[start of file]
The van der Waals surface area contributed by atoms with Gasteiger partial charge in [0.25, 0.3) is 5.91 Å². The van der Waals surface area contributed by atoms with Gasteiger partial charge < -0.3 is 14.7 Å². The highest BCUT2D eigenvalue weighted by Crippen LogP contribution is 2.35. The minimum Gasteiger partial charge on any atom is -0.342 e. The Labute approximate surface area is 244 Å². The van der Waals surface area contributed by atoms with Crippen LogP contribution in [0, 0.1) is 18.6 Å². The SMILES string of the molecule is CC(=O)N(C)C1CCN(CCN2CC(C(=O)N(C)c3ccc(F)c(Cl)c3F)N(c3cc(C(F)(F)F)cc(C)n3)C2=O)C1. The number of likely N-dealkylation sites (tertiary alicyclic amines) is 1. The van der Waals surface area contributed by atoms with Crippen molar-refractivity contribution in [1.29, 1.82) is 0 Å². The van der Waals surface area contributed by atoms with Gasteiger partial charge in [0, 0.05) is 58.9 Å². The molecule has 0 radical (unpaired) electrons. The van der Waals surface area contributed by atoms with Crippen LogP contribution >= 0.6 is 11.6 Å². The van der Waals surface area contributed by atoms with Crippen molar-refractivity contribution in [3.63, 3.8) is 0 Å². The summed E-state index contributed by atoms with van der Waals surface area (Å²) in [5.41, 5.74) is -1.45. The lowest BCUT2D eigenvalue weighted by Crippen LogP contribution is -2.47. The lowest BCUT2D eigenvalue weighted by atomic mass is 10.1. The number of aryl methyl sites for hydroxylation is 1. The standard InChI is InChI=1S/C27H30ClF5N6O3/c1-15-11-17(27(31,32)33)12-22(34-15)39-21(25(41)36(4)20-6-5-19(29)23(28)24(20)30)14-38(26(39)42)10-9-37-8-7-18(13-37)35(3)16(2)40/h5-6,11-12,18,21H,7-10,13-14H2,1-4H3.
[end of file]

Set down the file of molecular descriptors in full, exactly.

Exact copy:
The van der Waals surface area contributed by atoms with Gasteiger partial charge in [0.25, 0.3) is 5.91 Å². The van der Waals surface area contributed by atoms with Gasteiger partial charge < -0.3 is 14.7 Å². The highest BCUT2D eigenvalue weighted by Crippen LogP contribution is 2.35. The minimum Gasteiger partial charge on any atom is -0.342 e. The Labute approximate surface area is 244 Å². The van der Waals surface area contributed by atoms with Crippen LogP contribution in [0, 0.1) is 18.6 Å². The SMILES string of the molecule is CC(=O)N(C)C1CCN(CCN2CC(C(=O)N(C)c3ccc(F)c(Cl)c3F)N(c3cc(C(F)(F)F)cc(C)n3)C2=O)C1. The number of likely N-dealkylation sites (tertiary alicyclic amines) is 1. The van der Waals surface area contributed by atoms with Crippen molar-refractivity contribution in [1.29, 1.82) is 0 Å². The van der Waals surface area contributed by atoms with Gasteiger partial charge in [0, 0.05) is 58.9 Å². The molecule has 0 radical (unpaired) electrons. The van der Waals surface area contributed by atoms with Crippen LogP contribution >= 0.6 is 11.6 Å². The van der Waals surface area contributed by atoms with Crippen molar-refractivity contribution in [3.63, 3.8) is 0 Å². The summed E-state index contributed by atoms with van der Waals surface area (Å²) in [5.41, 5.74) is -1.45. The lowest BCUT2D eigenvalue weighted by Crippen LogP contribution is -2.47. The lowest BCUT2D eigenvalue weighted by atomic mass is 10.1. The number of aryl methyl sites for hydroxylation is 1. The standard InChI is InChI=1S/C27H30ClF5N6O3/c1-15-11-17(27(31,32)33)12-22(34-15)39-21(25(41)36(4)20-6-5-19(29)23(28)24(20)30)14-38(26(39)42)10-9-37-8-7-18(13-37)35(3)16(2)40/h5-6,11-12,18,21H,7-10,13-14H2,1-4H3.